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Remarks to American Association of Nurse Practitioners

Alex M. Azar II
American Association of Nurse Practitioners
March 10, 2020
Washington, D.C.

Your work to expand access to care, especially primary care, is absolutely essential to delivering the kind of healthcare system that this administration envisions

As Prepared for Delivery

Thank you, Sophia, for that introduction. Good morning, everyone, and thank you so much for having me here today.

It is always a pleasure to address healthcare providers who are on the frontlines of improving Americans' health and well-being, but I am especially grateful for such an opportunity at this time.

As the United States, and the entire world, confronts the challenge of the novel coronavirus, we are asking more than ever of our healthcare practitioners—and I have great confidence that all of you will rise to the challenge.

So, before I turn to discussing the role of nurse practitioners in our healthcare system more generally, I want to provide an update on the administration's response to the COVID-19 outbreak.

President Trump has made the safety, security and health of the American people his top priority from day one of our response to the outbreak.

Our hearts go out to people affected by this virus and our gratitude goes out to everyone who has helped respond so far, including those of you who have been on the frontlines.

The President's bold actions to restrict travel and impose historic federal quarantines have bought incredibly valuable time for our healthcare system to prepare for the virus and for the possibility that we need to mitigate its spread here. When we talk about how Americans can be reassured that they have the world's best healthcare and public health systems, we're talking about the confidence we have in providers like you.

America's healthcare system is that much stronger because we have a diverse, flexible healthcare workforce that includes our 290,000 nurse practitioners. Wherever you work—whether you serve patients at your own practice, in an emergency department, at a community health center, or elsewhere—I am grateful for the work all of you have already done to keep Americans safe, and I want to thank you for your dedication in the weeks and months to come.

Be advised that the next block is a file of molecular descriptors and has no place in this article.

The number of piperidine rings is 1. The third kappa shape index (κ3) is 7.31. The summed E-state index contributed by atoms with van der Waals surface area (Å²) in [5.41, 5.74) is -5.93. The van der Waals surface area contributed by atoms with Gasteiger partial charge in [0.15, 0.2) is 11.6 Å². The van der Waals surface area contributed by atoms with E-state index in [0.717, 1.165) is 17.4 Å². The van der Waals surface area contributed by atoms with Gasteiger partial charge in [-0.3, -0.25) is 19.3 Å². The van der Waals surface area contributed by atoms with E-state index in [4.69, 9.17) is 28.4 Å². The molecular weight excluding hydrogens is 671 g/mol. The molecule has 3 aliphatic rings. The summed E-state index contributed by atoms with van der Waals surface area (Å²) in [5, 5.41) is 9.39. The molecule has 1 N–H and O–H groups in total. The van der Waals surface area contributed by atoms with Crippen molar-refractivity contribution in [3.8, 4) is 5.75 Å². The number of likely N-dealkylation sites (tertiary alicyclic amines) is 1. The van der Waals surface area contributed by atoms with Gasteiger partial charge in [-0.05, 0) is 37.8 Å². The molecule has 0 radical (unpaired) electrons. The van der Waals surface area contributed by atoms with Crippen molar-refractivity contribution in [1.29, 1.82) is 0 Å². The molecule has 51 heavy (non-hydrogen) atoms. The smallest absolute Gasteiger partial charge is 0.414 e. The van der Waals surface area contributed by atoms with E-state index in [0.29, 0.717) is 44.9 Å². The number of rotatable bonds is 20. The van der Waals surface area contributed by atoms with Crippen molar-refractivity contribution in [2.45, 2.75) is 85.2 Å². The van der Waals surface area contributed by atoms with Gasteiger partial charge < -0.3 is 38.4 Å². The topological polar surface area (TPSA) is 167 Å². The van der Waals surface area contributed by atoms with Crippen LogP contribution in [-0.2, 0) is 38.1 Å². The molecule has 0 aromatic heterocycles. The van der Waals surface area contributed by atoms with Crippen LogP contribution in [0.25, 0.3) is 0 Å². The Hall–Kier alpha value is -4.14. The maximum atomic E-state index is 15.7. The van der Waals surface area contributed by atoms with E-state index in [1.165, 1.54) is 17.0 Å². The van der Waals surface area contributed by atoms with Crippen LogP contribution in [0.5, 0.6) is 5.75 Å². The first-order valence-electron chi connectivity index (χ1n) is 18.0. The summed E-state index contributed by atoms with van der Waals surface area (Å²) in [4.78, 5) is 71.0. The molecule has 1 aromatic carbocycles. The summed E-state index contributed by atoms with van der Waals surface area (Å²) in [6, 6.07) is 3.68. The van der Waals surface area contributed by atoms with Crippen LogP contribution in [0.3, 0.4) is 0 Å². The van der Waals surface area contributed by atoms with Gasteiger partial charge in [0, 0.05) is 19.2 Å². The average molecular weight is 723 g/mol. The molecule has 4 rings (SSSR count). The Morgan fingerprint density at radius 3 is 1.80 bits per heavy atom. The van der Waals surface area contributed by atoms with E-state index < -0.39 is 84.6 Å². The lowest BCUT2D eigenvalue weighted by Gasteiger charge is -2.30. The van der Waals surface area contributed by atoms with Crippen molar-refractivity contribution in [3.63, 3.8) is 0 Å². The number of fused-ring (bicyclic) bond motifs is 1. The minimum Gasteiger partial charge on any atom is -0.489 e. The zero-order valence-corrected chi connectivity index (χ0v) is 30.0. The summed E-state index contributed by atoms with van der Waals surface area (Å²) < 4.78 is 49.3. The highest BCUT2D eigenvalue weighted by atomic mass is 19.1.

At this time, the risk to most Americans from COVID-19 remains low. But that risk can be higher for those who may have exposure to confirmed cases and for those who have traveled to affected areas. In addition, we now know from the progression of the disease that older people and people with severe underlying health conditions are at higher risk of serious illness or death.

Conditions that raise the risk can include lung disease, cancer, heart disease, stroke, renal disease, liver disease, diabetes, and immunocompromising conditions. The CDC has put out guidance to remind people who fall into these groups, and families who live with them, that they should be taking particular actions to prepare and protect themselves.

That means community planning around COVID-19 should take into consideration the needs of older adults in particular. Long-term care facilities and home healthcare services need to be especially vigilant about this virus, for which the CDC has provided specific guidance.

Generally, older adults and people of all ages with severe underlying health conditions should be taking steps to limit their risk.

On top of avoiding contact with people who are sick, washing their hands often, and paying attention for particular symptoms, they should also avoid crowds and places where people gather together in groups, especially in poorly ventilated spaces.

The CDC will be working to spread this information to these populations at particular risk, and I want to encourage all of you to do so as well.

More generally, we've created coronavirus.gov, where you can find useful tools and information, including guidance for families, employers, and schools, which we posted last night.

This public health awareness work is just one piece of the Trump Administration's unprecedented whole-of-government approach to protect the American people.

At the end of January, he established the White House Coronavirus Task Force.

In recent weeks, he has added Vice President Pence to lead the overall, whole-of-government response, as well as Ambassador Debbie Birx, a career global health diplomat and infectious disease expert, to serve as White House Coordinator for the response.